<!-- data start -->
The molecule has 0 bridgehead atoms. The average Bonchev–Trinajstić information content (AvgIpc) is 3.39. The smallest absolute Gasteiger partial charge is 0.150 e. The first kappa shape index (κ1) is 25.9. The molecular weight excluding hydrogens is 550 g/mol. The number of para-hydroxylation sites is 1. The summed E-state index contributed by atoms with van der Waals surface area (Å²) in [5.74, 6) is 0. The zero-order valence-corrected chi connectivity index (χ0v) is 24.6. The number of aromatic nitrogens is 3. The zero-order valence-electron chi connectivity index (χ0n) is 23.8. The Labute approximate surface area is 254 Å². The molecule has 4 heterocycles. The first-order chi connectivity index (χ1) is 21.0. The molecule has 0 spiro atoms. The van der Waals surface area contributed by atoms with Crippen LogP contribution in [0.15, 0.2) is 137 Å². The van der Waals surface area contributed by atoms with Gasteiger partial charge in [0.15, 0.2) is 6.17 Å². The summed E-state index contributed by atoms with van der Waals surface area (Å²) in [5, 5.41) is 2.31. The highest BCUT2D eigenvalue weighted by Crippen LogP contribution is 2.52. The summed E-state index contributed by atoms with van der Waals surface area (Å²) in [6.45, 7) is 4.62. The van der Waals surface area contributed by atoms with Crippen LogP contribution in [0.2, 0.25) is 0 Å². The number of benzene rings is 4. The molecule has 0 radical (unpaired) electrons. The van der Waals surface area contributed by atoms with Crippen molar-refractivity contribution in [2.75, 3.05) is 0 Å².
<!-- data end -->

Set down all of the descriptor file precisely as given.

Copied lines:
The molecule has 0 bridgehead atoms. The average Bonchev–Trinajstić information content (AvgIpc) is 3.39. The smallest absolute Gasteiger partial charge is 0.150 e. The first kappa shape index (κ1) is 25.9. The molecular weight excluding hydrogens is 550 g/mol. The number of para-hydroxylation sites is 1. The summed E-state index contributed by atoms with van der Waals surface area (Å²) in [5.74, 6) is 0. The zero-order valence-corrected chi connectivity index (χ0v) is 24.6. The number of aromatic nitrogens is 3. The zero-order valence-electron chi connectivity index (χ0n) is 23.8. The Labute approximate surface area is 254 Å². The molecule has 4 heterocycles. The first-order chi connectivity index (χ1) is 21.0. The molecule has 0 spiro atoms. The van der Waals surface area contributed by atoms with Crippen LogP contribution in [0.15, 0.2) is 137 Å². The van der Waals surface area contributed by atoms with Gasteiger partial charge in [0.15, 0.2) is 6.17 Å². The summed E-state index contributed by atoms with van der Waals surface area (Å²) in [5, 5.41) is 2.31. The highest BCUT2D eigenvalue weighted by Crippen LogP contribution is 2.52. The summed E-state index contributed by atoms with van der Waals surface area (Å²) in [6.45, 7) is 4.62. The van der Waals surface area contributed by atoms with Crippen LogP contribution in [0.2, 0.25) is 0 Å². The number of benzene rings is 4. The molecule has 0 radical (unpaired) electrons. The van der Waals surface area contributed by atoms with Crippen molar-refractivity contribution in [2.75, 3.05) is 0 Å².